Colonial Discourse and the Suffering of Indian American Children Book Cover.webp

In this book, we analyze the psycho-social consequences faced by Indian American children after exposure to the school textbook discourse on Hinduism and ancient India. We demonstrate that there is an intimate connection—an almost exact correspondence—between James Mill’s colonial-racist discourse (Mill was the head of the British East India Company) and the current school textbook discourse. This racist discourse, camouflaged under the cover of political correctness, produces the same psychological impacts on Indian American children that racism typically causes: shame, inferiority, embarrassment, identity confusion, assimilation, and a phenomenon akin to racelessness, where children dissociate from the traditions and culture of their ancestors.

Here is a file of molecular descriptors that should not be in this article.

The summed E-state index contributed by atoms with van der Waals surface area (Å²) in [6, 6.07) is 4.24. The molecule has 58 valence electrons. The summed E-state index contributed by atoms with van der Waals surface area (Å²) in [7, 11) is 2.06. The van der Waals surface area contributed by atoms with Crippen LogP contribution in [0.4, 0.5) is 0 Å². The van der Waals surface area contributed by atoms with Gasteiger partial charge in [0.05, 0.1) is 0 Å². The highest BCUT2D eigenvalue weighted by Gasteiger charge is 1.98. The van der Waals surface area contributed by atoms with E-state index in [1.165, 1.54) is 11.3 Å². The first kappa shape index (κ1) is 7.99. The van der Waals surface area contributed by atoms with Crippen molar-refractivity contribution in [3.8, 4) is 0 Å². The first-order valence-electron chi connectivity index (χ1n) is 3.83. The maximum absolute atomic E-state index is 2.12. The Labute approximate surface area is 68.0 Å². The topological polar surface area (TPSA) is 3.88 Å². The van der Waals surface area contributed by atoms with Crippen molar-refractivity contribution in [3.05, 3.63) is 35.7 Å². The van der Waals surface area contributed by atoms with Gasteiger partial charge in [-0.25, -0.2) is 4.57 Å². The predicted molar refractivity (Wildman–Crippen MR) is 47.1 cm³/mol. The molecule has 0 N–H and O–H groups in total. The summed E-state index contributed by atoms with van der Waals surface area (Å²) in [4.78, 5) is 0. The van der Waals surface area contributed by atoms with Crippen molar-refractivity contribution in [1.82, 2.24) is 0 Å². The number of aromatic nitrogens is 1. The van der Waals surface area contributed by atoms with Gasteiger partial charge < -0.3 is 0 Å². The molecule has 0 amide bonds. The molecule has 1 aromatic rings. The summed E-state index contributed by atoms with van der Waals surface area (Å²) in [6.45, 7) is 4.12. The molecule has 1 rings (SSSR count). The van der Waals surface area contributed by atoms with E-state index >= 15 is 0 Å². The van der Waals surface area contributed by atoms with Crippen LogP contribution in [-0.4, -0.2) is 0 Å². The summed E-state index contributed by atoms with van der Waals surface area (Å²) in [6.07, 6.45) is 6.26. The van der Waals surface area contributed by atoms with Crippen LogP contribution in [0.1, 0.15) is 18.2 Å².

This book is the result of four years of rigorous research and academic peer-review, reflecting our ongoing commitment at Hindupedia to challenge the representation of Hindu Dharma within academia.


From Hindupedia, the Hindu Encyclopedia

By Swami Harshananda

Cakraka literally means ‘arguing in a circle’.

An example of a cakraka is the arguments for and against the existence of God as the intelligent Creator:


‘This world was created by an intelligent agent.’


‘Since no intelligent creator in this world is seen without a body, then God also must have a body.’


‘No. You should consider the general sense of intelligent agentship only.’


‘But this is impossible! Give us an example of an effect that is produced by an intelligent agent who does not have a body.’


‘For instance, the shoots of corn growing in the field. They have no intelligent human agent behind them.’


‘Then, how did they grow?’


‘By God’s agency.’

This is ‘cakraka’ or arguing in a circle. Since the concept of God that was sought to be proved was itself given as an answer at the end without proving it. This is one of the defects of logic while trying to prove a point.


  • The Concise Encyclopedia of Hinduism, Swami Harshananda, Ram Krishna Math, Bangalore